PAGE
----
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What is ransomware?

Ransomware is a cyber-extortion tactic that uses malicious software to hold a user’s computer system hostage until a ransom is paid. Ransomware attackers often demand ransom in cryptocurrency such as Bitcoin due to its perceived anonymity and ease of online payment.

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This specific kind of malicious software is used for extortion. When a device is successfully attacked, malware blocks the screen or encrypts data stored on the disk and a ransom demand with payment details is displayed to the victim.


  • Ransomware is a form of malware that encrypts a user’s computer files for a period of time, rendering them inaccessible, until a ransom is paid to the attacker.
  • The ransom is often demanded in a cryptocurrency such as Bitcoin, which facilitates the online and anonymous payment.
  • If the ransom is not paid in a timely manner, the amount demanded may increase until ultimately the user’s data is destroyed entirely.
  • Ransomware attacks have been identified around the world, costing billions of dollars in bounty paid each year.

How to recognize ransomware?

If you have been attacked, ransomware will in most cases inform you by displaying a ransom message on your screen, or by adding a text file (message) to the affected folders. Many ransomware families also change the file extension of the encrypted files.

How does ransomware work?

There are multiple techniques used by the ransomware operators:

  • Diskcoder ransomware encrypts the whole disk and prevents the user from accessing the operating system.
  • Screen locker blocks the access to the device’s screen.
  • Crypto-ransomware encrypts data stored on victim’s disk. 
  • PIN locker targets Android devices and change their access codes to lock out their users. 
Read also:  What is Smishing and How to Defend Against it

All the above-mentioned kinds of ransomware demand payment, most often requesting it to be made in bitcoin or some other hard-to-trace cryptocurrency. In return, its operators promise to decrypt the data or restore access to the affected device.

Ransomware attackers can infect many computers at once through the use of botnets. A botnet is a network of devices compromised by cybercriminals without the knowledge of the owners of the devices. The hackers infect the computers with malware that gives them control of the systems, and use these breached devices to send millions of compromised email attachments to other devices and systems. By kidnapping multiple systems and expecting the ransom to be paid, the perpetrators are banking on having a huge payday.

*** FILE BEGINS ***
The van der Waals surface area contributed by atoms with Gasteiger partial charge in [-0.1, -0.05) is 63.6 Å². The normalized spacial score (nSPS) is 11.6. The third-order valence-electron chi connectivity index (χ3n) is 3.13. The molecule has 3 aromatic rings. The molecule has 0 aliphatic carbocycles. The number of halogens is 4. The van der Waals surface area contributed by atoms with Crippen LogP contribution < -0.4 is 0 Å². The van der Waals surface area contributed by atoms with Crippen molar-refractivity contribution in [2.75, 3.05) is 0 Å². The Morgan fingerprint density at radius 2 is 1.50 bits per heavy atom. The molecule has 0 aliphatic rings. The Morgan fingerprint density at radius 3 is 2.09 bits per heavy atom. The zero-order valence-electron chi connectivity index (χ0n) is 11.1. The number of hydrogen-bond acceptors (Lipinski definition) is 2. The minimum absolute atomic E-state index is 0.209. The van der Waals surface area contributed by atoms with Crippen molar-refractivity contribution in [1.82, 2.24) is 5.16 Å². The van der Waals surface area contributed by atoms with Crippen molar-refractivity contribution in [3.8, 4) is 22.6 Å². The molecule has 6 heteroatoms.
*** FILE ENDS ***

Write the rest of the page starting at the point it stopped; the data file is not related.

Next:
We need to stress that there is no guarantee that cybercriminals will deliver on their side of the bargain (and sometimes are unable to do so, either intentionally or because of incompetent coding). Therefore ESET recommends not paying the sum demanded – at least not before contacting ESET technical support to see what possibilities exist for decryption.

How to stay protected?

Basic rules you should follow to avoid your data being lost:

  • Back up your data on a regular basis – and keep at least one full backup off-line
  • Keep all your software – including operating systems – patched and up to date

However to help users/organizations recognize, prevent and remove ransomware a reliable and multi-layered security solution is the most efficient option.

Advanced rules mainly for businesses

  • Reduce the attack surface by disabling or uninstalling any unnecessary services and software
  • Scan networks for risky accounts using weak passwords
  • Limit or ban use of Remote Desktop Protocol (RDP) from outside of the network, or enable Network Level Authentication
  • Use a Virtual Private Network (VPN)
  • Review firewall settings
  • Review policies for traffic between internal and outside network (internet)
  • Set up a password in the configuration of your security solution(s) to protect it/them from being turned off by the attacker
  • Secure your backups with two- or multifactor authentication
  • Regularly train your staff to recognize and deal with phishing attacks
Read also:  Phishing for crypto: How bitcoins are stolen

Example of Ransomware

A company that has been held hostage by ransomware can have its proprietary information destroyed, operations disrupted, reputation harmed, and finances lost. In 2016, Hollywood Presbyterian Medical Center paid about $17,000 in Bitcoins to ransomware attackers who had taken the data of the hospital’s patients hostage. During the crisis, some patients had to be transferred to other hospitals for treatment and the medical records system was inaccessible for ten days, disrupting the daily operations of the hospital.

Article Source: eset.cominvestopedia.com

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